By Paul Reevs
You just hung up the phone with Uncle Joe in New York and are still gloating that, while he complained of having to shovel his walk for the third time, you are enjoying shorts and tee-shirt weather and decide to sit on your patio and soak up some sun. You’ve just settled into your comfortable chaise lounge and look across your nicely landscaped yard. As you admire the freshly trimmed desert botanicals, you suddenly notice several holes around your yard. What in the world is that?! You walk over to inspect the unsightly holes and figure out you have a new uninvited neighbor. Disturbing, yes but not the end of the world. You decide to fire up the jacuzzi to take a relaxing dip and as you begin setting up the pool equipment, you notice that the wires on your heater have been chewed right through. So much for relaxation today. I think it’s time to deal with this pest.
These are troubling and expensive outcomes that are likely because a rodent living in your midst. This month we will begin a three-part discussion on the rodents you are likely dealing with and ways to avoid or rid yourself of their damaging behavior.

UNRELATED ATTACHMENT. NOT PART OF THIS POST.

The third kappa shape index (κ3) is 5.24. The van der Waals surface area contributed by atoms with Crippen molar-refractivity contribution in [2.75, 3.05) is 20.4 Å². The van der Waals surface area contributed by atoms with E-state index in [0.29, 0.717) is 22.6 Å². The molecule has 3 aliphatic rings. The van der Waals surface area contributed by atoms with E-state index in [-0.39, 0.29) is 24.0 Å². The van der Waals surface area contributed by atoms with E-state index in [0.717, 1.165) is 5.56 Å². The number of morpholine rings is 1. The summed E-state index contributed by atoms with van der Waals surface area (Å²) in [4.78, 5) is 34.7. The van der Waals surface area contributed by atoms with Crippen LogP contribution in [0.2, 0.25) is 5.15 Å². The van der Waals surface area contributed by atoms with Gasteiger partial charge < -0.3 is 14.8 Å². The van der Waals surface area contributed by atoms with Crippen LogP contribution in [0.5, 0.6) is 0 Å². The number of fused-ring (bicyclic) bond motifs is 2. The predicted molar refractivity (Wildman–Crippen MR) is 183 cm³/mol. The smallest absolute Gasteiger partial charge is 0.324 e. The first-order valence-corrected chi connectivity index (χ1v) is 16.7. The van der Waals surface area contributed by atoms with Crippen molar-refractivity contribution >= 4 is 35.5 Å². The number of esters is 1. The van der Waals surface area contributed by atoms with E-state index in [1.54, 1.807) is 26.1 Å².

Pocket gophers are stocky rodents 5 to 7 inches long with a short tail that has sparse fur on it. These guys have a wide head, very small eyes and ears, strongly clawed front feet which are well suited for digging. They are called pocket gophers due to their fur-lined cheek pouches or “pockets”. These are used to transport food. Pocket gophers have pale to dark brown soft fur. You’re probably familiar with their living conditions which are plugged holes in your yard. Unlike the rats, they close their nest entrance with mud and only open it to exit or allow air into the den. When they dig their burrow, they fling dirt in a “fan shape” around the hole.
There are many theories of how to get rid of pocket gophers but, in all the research I’ve done, many fail. Flooding burrows and laying bait are not the most effective way to get to these critters as they create their dens to be water proof and for food storage. We have had success with our unique “gopher gasser” that injects carbon monoxide into the burrow and quickly creates a deadly atmosphere that puts the rodent to sleep once and for all. Adding moth balls (camphor) into the burrow before closing it up also helps repel any future residents who might move into the now vacant home.
I hope these tips offer you some ideas on how to keep your yard and home rodent-free. Next month we will be discussing pack rats and what you can do to deal with them. As monthly contributors to this publication, we aim to share our advice, experiences and we are sure you will find each month’s discussion one you can benefit from.
If you have questions, comments or wish to share a pest related story, contact Eco-Logic Management Inc. at email@example.com or feel free to call us at (480) 513-1989. Ask for Michael, Paul or Ken.